The patients, siblings, make the trip over the bridge from Georgetown to Vienna twice a week, seeking relief for their aching arthritic joints. The aging brother and sister share joint ailments and therapies. There were no suitable medical alternatives for them in Washington so a referral sent them on their way to a specialty clinic in Vienna.
Coco goes first into the hydrotherapy tank, his head and chest above the waterline of the underwater treadmill. His pace is steady and strong, his breathing gentle.
Teapot waits her turn.
That Coco and Teapot Wilkins are dogs will not come as a surprise to a pet family. More and more, the depth of medical care rendered to humans is becoming commonplace for non-human patients, as well.
Vienna is home to four state-of-the-art specialized pet care facilities, whose patients come from across the metropolitan D.C. area and from hundreds of miles away, as well. From ailing reptiles to diseased cats, from dogs pierced by bullets to pets whose conditions are diagnosed by magnetic imaging, these, and other pets, are attended to by specialty veterinary care providers. A congenial, collegial community of pet care specialists works as a team to further the art and science of veterinary care. Located within a mile of each other on Maple Avenue, these medical centers share the spotlight as the Mayo Clinic of the pet-set.
<LST>VETERINARY HOLISTIC AND REHABILITATION CENTER (VET REHAB)
360 Maple Avenue, Suites A&B; 703-938-2563 or 703-938-2572
"Ever since I was in vet school, I found it hard to tell owners there were no other options available for their dying or chronically-afflicted pets," said Dr. Kim Danoff of the Veterinary Holistic and Rehabilitation Center. "I looked for alternative treatments for patients with terminal or chronic illnesses, and that’s what led me to this area of veterinary care."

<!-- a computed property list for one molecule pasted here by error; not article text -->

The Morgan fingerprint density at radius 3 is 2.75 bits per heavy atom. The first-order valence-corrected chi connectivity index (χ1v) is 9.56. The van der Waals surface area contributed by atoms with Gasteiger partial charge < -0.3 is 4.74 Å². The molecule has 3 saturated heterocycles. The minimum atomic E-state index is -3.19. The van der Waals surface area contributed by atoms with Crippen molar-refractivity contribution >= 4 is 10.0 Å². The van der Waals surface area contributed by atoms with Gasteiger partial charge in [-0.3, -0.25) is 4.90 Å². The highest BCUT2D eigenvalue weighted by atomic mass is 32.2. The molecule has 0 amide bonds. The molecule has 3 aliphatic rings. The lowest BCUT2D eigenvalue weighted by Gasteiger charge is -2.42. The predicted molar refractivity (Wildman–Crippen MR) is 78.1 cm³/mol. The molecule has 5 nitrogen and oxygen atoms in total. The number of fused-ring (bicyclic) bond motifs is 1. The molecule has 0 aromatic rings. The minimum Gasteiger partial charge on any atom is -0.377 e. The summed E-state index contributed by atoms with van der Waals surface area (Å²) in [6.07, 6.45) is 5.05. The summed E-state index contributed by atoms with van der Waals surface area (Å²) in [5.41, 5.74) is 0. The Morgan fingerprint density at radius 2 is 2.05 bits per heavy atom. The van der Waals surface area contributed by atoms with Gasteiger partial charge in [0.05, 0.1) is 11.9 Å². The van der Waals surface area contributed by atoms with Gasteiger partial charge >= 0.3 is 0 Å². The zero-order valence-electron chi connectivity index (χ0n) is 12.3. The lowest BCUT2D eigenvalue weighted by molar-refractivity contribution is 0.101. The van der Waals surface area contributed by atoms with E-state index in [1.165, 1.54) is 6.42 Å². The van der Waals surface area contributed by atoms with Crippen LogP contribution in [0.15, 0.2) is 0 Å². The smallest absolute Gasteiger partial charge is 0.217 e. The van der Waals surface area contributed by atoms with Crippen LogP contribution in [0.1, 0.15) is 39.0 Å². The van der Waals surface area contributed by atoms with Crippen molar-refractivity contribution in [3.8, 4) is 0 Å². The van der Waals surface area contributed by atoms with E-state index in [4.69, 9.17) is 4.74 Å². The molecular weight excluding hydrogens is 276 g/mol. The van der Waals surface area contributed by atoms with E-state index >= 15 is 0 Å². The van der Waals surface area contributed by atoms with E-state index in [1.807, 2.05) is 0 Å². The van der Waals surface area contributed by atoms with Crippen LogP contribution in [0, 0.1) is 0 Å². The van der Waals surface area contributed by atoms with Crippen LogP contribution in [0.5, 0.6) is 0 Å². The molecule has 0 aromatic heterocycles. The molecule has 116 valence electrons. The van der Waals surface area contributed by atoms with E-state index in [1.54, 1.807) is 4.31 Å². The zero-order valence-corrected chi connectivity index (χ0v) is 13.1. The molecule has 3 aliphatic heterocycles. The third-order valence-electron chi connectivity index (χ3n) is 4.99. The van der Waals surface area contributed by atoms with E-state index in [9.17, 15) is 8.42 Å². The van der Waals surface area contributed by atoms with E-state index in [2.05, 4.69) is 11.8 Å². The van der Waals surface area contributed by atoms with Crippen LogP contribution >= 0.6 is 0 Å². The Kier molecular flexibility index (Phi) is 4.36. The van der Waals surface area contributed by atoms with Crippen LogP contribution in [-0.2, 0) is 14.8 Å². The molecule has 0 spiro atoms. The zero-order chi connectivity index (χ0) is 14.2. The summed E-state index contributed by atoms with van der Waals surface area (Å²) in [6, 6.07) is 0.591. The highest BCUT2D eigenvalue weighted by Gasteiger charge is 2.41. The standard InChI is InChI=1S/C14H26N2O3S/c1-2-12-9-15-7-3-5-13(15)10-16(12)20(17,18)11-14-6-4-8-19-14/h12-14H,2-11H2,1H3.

Veterinarian Danoff, a client relations specialist, and three physical therapy assistants staff the rehab center that Danoff created and owns.
The Veterinary Holistic and Rehabilitation Center, where Coco and Teapot Wilkins are regular patients, offers hydrotherapy and underwater treadmill exercise, pulsed signal therapy, massage and reiki, electrical stimulation, therapeutic ultrasound, heat/cold therapy, and nutritional therapy. The treatments used in human physical therapy services have been modified for animals.
"They are miracle workers here," said pet-parent Rhonda Wilkins. "Coco and Teapot come in for their Adequan shots twice a week to treat their arthritis, and once a week for hydrotherapy. The underwater treadmill is a great form of exercise for them. The dogs walk three miles a day now."
Hydrotherapy alleviates stress on the animal's joints. Water’s resistance helps to improve strength, and unbalanced or weak animals can stand in water without falling. The underwater treadmill, adjusted to the patient’s needs, improves cardiovascular function.
"My goal is to enhance the quality of life for these animals and to satisfy their emotional needs, too," said Danoff. "Paralyzed animals, particularly, have special needs, such as hand feeding, and mobility adjustments. Our staff is very attentive, very caring. It’s time consuming to care for special needs pets. We teach owners how to adjust their lifestyles to live with a disabled pet.
"If things don’t work out the way we want them to, it brings peace of mind to owners to know they have done all they could for their pets."
Things have changed in the veterinary field over the last decade, particularly in the specialty areas, Danoff believes. There has been a change in how people view their pets, she says, admitting her office is skewed because all who walk in her door think of their animals as "family."